Here there be monsters (socratic) wrote,
Here there be monsters
socratic

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R-E-S-P-E-C-T yourself.

I had a job interview last Monday. For many this would be a simple affair, carried out in a normal, dignified manner. To those many I say, fuck you. We can't all be perfect. To the rest of you, well, the following story may be familiar.

Saturday:

This was the day I pegged as a good one to get my hair cut. I figured that I wanted it relatively close to the day of the interview because my hair tends to grow out in wild random ways if given half a chance, but not on the day itself because I wanted some time to adjust to the cut and to give it a few washes. Saturday seemed perfect. Unfortunately I couldn't get an appointment with the person who usually cuts my hair, but someone else was open in the same salon and I figured that it would probably be fine.

I am, of course, a moron.

Upon entering the salon and taking a seat in the chair I had but one instruction to the woman who was soon to be holding sharp metal scissors alarmingly close to my precious scalp. "Not too short." It seemed like a reasonable request, winter's coming and I prefer to have longer hair when it's cold out, plus I don't like how I look when I'm sporting only an inch or so. She went to work, spritzing and clipping and cutting and doing all that other haircare professional stuff. I sat patiently, glancing down at a book in my lap.

Time began to pass. A lot of time. She worked silently, cutting away more and more of my dark brown locks, and the clock in the corner of the shop ticked away. The book was good and I started paying more attention to it than my appearance in the mirror. After awhile she began to brush the hair off my shoulders, a sign that she was finishing up, and I glanced up in the mirror to a scene more horrible than any I have seen before. There, where my beautiful head of hair had previously been, was something that resembled nothing so much as a fringe of bad carpet. If this was "not too short" then too short would have required actually peeling the scalp off the bone and then grinding away at the skull itself. I had almost nothing left. Just enough to accentuate the fact that I was balding up front. The process had taken 45 minutes. 45 minutes to destroy my self-esteem. 45 minutes that shall live in haircare infamy.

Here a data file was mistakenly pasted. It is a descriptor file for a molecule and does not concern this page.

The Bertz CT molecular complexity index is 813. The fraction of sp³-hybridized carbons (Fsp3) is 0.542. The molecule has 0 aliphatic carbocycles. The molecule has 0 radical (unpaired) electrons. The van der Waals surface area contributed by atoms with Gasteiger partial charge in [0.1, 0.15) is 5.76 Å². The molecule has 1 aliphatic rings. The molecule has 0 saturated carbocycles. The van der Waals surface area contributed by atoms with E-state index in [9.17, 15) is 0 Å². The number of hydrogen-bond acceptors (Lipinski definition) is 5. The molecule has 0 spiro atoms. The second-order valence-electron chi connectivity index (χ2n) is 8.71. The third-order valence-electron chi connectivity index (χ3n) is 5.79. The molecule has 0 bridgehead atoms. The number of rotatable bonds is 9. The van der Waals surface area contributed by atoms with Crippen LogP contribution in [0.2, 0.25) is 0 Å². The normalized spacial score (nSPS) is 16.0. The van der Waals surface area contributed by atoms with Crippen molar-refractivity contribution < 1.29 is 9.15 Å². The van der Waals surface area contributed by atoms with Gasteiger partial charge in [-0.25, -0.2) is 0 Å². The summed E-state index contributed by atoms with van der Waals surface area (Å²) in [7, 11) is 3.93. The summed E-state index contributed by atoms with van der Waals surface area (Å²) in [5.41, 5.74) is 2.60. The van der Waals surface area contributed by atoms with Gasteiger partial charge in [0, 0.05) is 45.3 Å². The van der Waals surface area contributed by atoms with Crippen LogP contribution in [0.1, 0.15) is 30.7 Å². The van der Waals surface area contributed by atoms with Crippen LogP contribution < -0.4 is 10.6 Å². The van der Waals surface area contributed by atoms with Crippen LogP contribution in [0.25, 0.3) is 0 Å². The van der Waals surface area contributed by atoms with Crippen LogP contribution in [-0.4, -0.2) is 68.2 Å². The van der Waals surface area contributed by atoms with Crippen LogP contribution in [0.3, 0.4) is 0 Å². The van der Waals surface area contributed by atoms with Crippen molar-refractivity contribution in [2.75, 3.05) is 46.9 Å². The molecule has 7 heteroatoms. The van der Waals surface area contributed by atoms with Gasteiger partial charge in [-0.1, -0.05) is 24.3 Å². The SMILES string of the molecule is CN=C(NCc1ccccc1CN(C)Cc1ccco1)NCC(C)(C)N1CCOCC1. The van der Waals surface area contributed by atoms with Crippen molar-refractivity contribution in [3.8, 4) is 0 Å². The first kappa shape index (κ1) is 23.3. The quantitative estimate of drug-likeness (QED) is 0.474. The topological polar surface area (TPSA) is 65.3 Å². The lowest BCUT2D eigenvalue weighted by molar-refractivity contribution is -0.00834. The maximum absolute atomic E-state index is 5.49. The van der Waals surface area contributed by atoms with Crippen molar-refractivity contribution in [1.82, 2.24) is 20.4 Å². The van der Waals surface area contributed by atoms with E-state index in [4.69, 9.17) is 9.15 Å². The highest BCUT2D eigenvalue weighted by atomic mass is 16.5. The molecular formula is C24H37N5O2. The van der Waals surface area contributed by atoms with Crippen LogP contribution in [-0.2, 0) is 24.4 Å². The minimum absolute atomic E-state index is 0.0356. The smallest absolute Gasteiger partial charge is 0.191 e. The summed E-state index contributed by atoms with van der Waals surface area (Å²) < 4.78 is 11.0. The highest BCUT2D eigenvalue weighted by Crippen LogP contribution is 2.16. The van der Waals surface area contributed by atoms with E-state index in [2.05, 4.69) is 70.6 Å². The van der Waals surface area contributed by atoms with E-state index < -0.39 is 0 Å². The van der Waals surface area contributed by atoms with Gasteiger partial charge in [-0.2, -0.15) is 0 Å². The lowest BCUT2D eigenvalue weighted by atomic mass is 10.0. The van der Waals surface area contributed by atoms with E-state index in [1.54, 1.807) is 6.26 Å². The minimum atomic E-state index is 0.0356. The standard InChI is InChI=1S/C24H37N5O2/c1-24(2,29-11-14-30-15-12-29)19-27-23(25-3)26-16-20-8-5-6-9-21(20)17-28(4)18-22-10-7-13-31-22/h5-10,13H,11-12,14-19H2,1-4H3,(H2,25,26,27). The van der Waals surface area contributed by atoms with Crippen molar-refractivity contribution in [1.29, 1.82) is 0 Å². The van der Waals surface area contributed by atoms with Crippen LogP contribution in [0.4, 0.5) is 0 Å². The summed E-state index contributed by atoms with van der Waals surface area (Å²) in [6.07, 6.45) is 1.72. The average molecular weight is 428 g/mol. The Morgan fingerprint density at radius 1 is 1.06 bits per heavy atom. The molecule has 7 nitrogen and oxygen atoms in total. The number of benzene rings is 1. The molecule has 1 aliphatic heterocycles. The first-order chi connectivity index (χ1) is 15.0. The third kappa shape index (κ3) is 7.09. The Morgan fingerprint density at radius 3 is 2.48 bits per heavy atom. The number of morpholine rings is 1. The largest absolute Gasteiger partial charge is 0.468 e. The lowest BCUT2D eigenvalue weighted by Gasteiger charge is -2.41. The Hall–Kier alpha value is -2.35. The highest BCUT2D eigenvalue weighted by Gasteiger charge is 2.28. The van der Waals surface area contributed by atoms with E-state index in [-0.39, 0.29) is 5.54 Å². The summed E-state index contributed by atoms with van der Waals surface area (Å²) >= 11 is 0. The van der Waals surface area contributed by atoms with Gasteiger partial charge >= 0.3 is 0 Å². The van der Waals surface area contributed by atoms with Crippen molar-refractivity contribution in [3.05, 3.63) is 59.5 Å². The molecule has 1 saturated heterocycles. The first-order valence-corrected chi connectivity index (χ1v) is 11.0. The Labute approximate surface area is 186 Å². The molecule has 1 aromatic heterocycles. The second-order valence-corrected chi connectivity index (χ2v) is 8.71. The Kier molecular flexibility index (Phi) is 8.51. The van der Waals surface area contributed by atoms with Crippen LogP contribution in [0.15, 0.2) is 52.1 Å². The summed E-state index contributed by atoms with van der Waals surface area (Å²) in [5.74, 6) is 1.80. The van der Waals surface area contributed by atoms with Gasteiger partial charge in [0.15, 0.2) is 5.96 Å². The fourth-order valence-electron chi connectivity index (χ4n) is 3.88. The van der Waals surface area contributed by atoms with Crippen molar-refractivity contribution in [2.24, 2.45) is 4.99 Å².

I paid, tipped (I didn't want to know what she would do if I didn't tip.) and left, trying to console myself with the knowledge that if I were drafted into the military I would be ready, or at least my hair would.

Sunday:

Nothing happened of note, except for my scalp feeling like a cross between Antarctica and a Klondike bar.

Monday:

This was the day of the interview itself. I woke up early, wired with energy and ready to go. As my first act of the morning I decided to shave. That was where it all started to go wrong.

The thing about shaving is that it involves holding a razor-sharp blade against your face. This is necessary to rid yourself of unsightly hair (Jesus hates the chin-pubes) but it also gives it a disturbing similarity to being mugged, and, well, if you're not careful you can cut yourself. Four times. Before you notice it. And then you can stare at yourself in the mirror and the blossoming dots of blood on your face and realize that you're going to a job interview looking like someone who lost a fight to a weed whacker (false) or who cannot be trusted to reliably execute even the most rote and basic task (regrettably true.)